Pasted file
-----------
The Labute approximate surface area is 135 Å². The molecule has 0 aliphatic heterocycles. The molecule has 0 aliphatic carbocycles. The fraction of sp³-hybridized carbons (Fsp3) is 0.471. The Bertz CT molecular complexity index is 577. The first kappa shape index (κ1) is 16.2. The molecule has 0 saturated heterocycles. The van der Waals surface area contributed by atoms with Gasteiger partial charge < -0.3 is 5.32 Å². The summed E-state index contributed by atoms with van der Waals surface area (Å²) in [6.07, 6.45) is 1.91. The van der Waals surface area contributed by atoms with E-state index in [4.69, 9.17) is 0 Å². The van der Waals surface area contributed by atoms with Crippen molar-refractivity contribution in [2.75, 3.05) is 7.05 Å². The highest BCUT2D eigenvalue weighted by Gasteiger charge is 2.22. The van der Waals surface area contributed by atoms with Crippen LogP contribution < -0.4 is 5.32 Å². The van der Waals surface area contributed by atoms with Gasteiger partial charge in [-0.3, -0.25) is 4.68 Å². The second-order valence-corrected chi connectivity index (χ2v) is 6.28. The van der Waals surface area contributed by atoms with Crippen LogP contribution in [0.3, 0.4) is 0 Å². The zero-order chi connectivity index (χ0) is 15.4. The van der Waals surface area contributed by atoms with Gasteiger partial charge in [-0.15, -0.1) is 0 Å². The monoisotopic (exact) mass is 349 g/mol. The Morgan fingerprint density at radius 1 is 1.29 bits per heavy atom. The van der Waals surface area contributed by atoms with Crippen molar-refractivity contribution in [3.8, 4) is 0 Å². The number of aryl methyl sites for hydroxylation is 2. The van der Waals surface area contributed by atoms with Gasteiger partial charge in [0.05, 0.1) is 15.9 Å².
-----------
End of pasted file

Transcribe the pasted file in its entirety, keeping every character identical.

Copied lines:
The Labute approximate surface area is 135 Å². The molecule has 0 aliphatic heterocycles. The molecule has 0 aliphatic carbocycles. The fraction of sp³-hybridized carbons (Fsp3) is 0.471. The Bertz CT molecular complexity index is 577. The first kappa shape index (κ1) is 16.2. The molecule has 0 saturated heterocycles. The van der Waals surface area contributed by atoms with Gasteiger partial charge < -0.3 is 5.32 Å². The summed E-state index contributed by atoms with van der Waals surface area (Å²) in [6.07, 6.45) is 1.91. The van der Waals surface area contributed by atoms with E-state index in [4.69, 9.17) is 0 Å². The van der Waals surface area contributed by atoms with Crippen molar-refractivity contribution in [2.75, 3.05) is 7.05 Å². The highest BCUT2D eigenvalue weighted by Gasteiger charge is 2.22. The van der Waals surface area contributed by atoms with Crippen LogP contribution < -0.4 is 5.32 Å². The van der Waals surface area contributed by atoms with Gasteiger partial charge in [-0.3, -0.25) is 4.68 Å². The second-order valence-corrected chi connectivity index (χ2v) is 6.28. The van der Waals surface area contributed by atoms with Crippen LogP contribution in [0.3, 0.4) is 0 Å². The zero-order chi connectivity index (χ0) is 15.4. The van der Waals surface area contributed by atoms with Gasteiger partial charge in [-0.15, -0.1) is 0 Å². The monoisotopic (exact) mass is 349 g/mol. The Morgan fingerprint density at radius 1 is 1.29 bits per heavy atom. The van der Waals surface area contributed by atoms with Crippen molar-refractivity contribution in [3.8, 4) is 0 Å². The number of aryl methyl sites for hydroxylation is 2. The van der Waals surface area contributed by atoms with Gasteiger partial charge in [0.05, 0.1) is 15.9 Å².